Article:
US Embassy worker tests positive for COVID-19 as Canberra records first its recovery


March 26, 2020 16:25:17

Nine people have tested positive for COVID-19 in the ACT over the past day, while the first confirmed case of the virus in Canberra has now recovered, authorities say.

Key points:

  • One person in the ACT has now recovered from the virus
  • The US Embassy says a staff member has tested positive for COVID-19, bringing the ACT’s tally to 53
  • Twenty new ventilators have been ordered from overseas for Canberra hospitals

The news of a recovered case of coronavirus comes after the US Embassy reported one of its staff in Canberra had tested positive.

ACT health authorities said the recovered person was diagnosed on March 12, and was now no longer required to self-isolate.

“From the start, [he] did everything right … and I would like to thank him,” ACT Health Minister Rachel Stephen-Smith said.

“People have been incredibly cooperative so far, and we hope that continues.”

Of the new cases announced today, eight are linked to overseas travel, while one was in contact with a confirmed case.

Some of the new cases are from cruise ships, but ACT Health has not specified how many.

Earlier today, the US Embassy confirmed one of the ACT’s 53 confirmed cases was a staff member.

“In coordination with Australian authorities and following all Australian and US health directives, the US Embassy has implemented all appropriate measures to help control the spread of COVID-19,” a spokeswoman said.

Two flights from the US to Australia have been connected to cases in Canberra, however it is not known whether the infected staff member used them.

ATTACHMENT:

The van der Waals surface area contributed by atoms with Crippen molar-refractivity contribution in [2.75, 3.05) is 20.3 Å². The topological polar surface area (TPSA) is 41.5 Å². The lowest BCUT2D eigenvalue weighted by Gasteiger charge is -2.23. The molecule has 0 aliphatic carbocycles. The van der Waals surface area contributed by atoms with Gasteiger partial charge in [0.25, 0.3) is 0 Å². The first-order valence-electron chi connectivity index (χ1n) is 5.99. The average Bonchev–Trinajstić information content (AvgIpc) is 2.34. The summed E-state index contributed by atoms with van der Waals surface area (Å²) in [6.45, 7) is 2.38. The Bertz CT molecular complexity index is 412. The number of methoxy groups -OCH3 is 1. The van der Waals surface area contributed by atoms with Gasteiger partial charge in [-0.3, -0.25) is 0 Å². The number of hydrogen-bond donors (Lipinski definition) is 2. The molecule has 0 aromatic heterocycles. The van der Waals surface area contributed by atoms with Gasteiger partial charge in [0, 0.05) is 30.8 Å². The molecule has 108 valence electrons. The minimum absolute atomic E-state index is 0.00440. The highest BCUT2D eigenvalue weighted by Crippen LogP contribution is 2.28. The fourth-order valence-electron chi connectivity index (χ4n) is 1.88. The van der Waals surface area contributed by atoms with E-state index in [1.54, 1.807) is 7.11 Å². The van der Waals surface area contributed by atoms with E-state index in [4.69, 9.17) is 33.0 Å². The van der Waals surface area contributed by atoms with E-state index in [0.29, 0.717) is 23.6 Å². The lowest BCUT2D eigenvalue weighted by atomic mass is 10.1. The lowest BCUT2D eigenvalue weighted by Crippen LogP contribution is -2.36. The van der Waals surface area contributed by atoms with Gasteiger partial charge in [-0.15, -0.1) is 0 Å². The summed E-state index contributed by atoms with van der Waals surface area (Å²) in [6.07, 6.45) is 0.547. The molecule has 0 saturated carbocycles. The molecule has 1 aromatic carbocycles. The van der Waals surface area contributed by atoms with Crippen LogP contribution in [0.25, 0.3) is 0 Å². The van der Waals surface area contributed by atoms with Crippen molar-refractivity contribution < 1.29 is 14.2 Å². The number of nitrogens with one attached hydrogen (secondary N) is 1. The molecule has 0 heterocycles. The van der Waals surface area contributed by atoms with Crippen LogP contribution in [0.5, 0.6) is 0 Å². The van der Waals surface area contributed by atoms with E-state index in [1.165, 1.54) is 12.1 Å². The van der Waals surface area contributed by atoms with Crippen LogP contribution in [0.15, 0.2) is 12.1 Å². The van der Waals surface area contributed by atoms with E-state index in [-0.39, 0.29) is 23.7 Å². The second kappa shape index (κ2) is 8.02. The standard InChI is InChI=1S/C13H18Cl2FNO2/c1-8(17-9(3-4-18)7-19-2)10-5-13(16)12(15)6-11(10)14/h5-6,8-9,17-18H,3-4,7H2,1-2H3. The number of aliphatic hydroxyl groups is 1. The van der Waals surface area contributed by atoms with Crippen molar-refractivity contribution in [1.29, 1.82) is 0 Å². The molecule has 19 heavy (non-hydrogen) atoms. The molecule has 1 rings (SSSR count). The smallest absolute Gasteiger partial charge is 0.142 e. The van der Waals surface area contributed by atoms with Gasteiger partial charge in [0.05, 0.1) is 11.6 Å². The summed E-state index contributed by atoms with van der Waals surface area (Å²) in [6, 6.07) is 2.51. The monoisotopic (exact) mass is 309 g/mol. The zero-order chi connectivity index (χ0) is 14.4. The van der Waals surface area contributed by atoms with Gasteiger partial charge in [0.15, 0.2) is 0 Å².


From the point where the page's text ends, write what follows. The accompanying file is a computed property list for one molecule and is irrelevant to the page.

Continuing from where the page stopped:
Three of the ACT’s confirmed cases remain in hospital in a stable condition. The remainder are at home in self-isolation.

The news comes as the ACT prepares for the virus to reach a crisis point, sourcing ventilators and attempting to free up space in hospitals.

Finding space wherever it is available

Across the entire Canberra Health Services system, there is capacity for about 56 intensive care beds — in an ordinary intensive care setting.

But the mapping and planning that is going on is looking well beyond ordinary circumstances.

ACT COVID-19 snapshot

  • Confirmed cases in Canberra: 53
  • Recovered cases in Canberra: 1
  • Tested negative in the ACT: 3,219
  • Nearby confirmed cases in:
    • Queanbeyan-Palerang: 5
    • Goulburn Mulwaree: 4
    • Eurobodalla Shire: 3
    • Yass Valley: 0
    • Cooma-Monaro: 0

Latest information from ACT Health and Southern NSW Local Health District.

Canberra Health Services chief executive Bernadette McDonald said staff were identifying any space at all in Canberra’s hospitals.

“If we needed to, we could actually extend further into other areas that are not typically ICU,” she said.

“You could nurse an ICU-type patient in other areas, like theatre recovery units.

“Then you can actually expand out into coronary care units, you can expand out into theatres.

“It’s dependent on where you’ve got the right setup — in terms of monitors and ventilators and equipment — to make it an ICU-type bed.”

Some space has already been cleared: a ward awaiting renovation is being put back to use, and high-risk cancer patients are being moved to both protect them and free up further space.